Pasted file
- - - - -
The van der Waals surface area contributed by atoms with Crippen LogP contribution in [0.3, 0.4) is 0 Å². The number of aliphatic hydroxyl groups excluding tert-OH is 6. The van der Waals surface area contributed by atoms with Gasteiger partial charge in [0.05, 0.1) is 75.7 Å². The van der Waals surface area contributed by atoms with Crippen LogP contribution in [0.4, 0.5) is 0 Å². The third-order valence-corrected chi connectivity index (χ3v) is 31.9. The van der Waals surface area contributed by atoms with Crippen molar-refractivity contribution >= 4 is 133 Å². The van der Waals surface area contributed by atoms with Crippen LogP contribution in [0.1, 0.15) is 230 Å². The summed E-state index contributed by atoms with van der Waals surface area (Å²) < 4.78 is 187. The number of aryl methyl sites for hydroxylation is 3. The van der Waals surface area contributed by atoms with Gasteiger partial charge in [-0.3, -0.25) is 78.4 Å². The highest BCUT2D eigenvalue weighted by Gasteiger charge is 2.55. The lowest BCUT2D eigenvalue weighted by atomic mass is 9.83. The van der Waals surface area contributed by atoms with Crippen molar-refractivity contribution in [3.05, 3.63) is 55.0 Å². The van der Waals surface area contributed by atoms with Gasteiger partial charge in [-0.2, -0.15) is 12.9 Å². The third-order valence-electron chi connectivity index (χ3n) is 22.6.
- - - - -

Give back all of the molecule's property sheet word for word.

The van der Waals surface area contributed by atoms with Crippen LogP contribution in [0.3, 0.4) is 0 Å². The number of aliphatic hydroxyl groups excluding tert-OH is 6. The van der Waals surface area contributed by atoms with Gasteiger partial charge in [0.05, 0.1) is 75.7 Å². The van der Waals surface area contributed by atoms with Crippen LogP contribution in [0.4, 0.5) is 0 Å². The third-order valence-corrected chi connectivity index (χ3v) is 31.9. The van der Waals surface area contributed by atoms with Crippen molar-refractivity contribution >= 4 is 133 Å². The van der Waals surface area contributed by atoms with Crippen LogP contribution in [0.1, 0.15) is 230 Å². The summed E-state index contributed by atoms with van der Waals surface area (Å²) < 4.78 is 187. The number of aryl methyl sites for hydroxylation is 3. The van der Waals surface area contributed by atoms with Gasteiger partial charge in [-0.3, -0.25) is 78.4 Å². The highest BCUT2D eigenvalue weighted by Gasteiger charge is 2.55. The lowest BCUT2D eigenvalue weighted by atomic mass is 9.83. The van der Waals surface area contributed by atoms with Crippen molar-refractivity contribution in [3.05, 3.63) is 55.0 Å². The van der Waals surface area contributed by atoms with Gasteiger partial charge in [-0.2, -0.15) is 12.9 Å². The third-order valence-electron chi connectivity index (χ3n) is 22.6.